Gang leader for a day

I liked this book, Gang Leader for a Day, a lot. For those of you who haven’t already contributed to it having a sales rank of #360 on Amazon, do read it. Don’t be fooled by the title ‘rogue sociologist’ – Venkatesh is writing pure confessional ethnography, and he’s rather better at it than most.

I thought the sociological parts of the book were interesting too, but I’m blogging about this because of the fieldwork. I thought it was a great description for a number of reasons:

  • Venkatesh makes errors: in his case, they’re potentially life-threatening errors. He mentions it early on but it’s not clear until later that he hasn’t realised that he is part of the social network of the people he’s working with, and as such, has responsibilities and gets ‘played’.
  • The breathtaking lack of IRB supervision and consideration of the ethical and legal implications of what he’s doing were sort of interesting too. I’m lucky, my grad students go to places which are fairly safe, but I sometimes wonder what the duty of care is of advisors who approve topics that they know to be risky to the student. After all, the student is (usually) an adult who can make their own decisions, but presumably we do have *some* duty of care.
  • Venkatesh showed really well that different social systems have internal cohesion. That is, life in the Projects wasn’t just a non-functioning version of life in the suburbs, it has a functioning parallel economy working on principles more or less similar to the ‘mainstream’.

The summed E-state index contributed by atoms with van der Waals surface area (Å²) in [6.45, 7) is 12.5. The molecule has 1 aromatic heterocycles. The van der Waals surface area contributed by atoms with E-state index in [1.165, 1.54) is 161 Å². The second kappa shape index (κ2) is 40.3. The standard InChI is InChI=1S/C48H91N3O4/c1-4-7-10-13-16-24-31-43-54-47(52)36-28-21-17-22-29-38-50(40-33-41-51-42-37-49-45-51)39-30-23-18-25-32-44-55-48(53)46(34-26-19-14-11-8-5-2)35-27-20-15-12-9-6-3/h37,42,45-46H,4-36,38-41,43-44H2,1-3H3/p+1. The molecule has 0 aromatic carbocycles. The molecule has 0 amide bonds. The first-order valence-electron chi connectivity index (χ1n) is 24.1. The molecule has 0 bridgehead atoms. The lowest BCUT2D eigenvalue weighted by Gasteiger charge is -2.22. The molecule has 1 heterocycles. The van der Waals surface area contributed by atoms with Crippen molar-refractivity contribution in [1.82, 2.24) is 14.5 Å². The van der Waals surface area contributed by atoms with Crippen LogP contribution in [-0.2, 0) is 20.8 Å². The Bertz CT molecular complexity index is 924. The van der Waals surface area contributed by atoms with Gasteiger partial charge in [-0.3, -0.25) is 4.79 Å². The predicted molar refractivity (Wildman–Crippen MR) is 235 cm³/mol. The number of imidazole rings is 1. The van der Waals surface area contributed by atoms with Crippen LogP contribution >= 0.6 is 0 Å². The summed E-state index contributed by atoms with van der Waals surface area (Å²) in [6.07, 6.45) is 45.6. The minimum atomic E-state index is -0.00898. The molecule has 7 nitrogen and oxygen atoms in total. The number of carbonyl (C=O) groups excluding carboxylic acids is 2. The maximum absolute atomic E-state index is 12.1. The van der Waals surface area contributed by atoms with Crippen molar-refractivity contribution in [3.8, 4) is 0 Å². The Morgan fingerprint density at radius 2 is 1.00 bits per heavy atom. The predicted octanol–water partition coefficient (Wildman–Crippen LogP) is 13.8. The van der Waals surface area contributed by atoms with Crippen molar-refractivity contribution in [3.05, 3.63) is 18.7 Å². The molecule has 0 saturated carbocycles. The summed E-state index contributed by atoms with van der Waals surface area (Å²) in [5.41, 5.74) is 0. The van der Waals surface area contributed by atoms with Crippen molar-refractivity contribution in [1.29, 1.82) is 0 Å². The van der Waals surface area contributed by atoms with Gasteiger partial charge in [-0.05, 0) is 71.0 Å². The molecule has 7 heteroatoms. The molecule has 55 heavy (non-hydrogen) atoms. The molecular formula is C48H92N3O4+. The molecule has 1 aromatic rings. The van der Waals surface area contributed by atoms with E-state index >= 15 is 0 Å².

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3 responses to “Gang leader for a day

  1. The ‘duty of care’ issue for student supervisors is one that has concerned me in the past, and still does. It’s true that students are adults and can make their own choices, but sometimes they are less informed than they might be about the local contexts of their fieldwork situations, and being less experienced may undertake more risky behaviour than their more seasoned colleagues or seniors. Of course things like tsunamis, earthquakes, revolutions etc cannot be predicted but there are other things that we as supervisors have to take responsibility for at least assessing the risk factors with the student, and where possible, preparing them for eventualities.

  2. There’s also the reverse: what if they take my advice but they know more about the local conditions than I do, and my advice is ok in general but very bad in that circumstance?

  3. I share your views on Venkatesh. I read it in a single sitting; couldn’t put it down.

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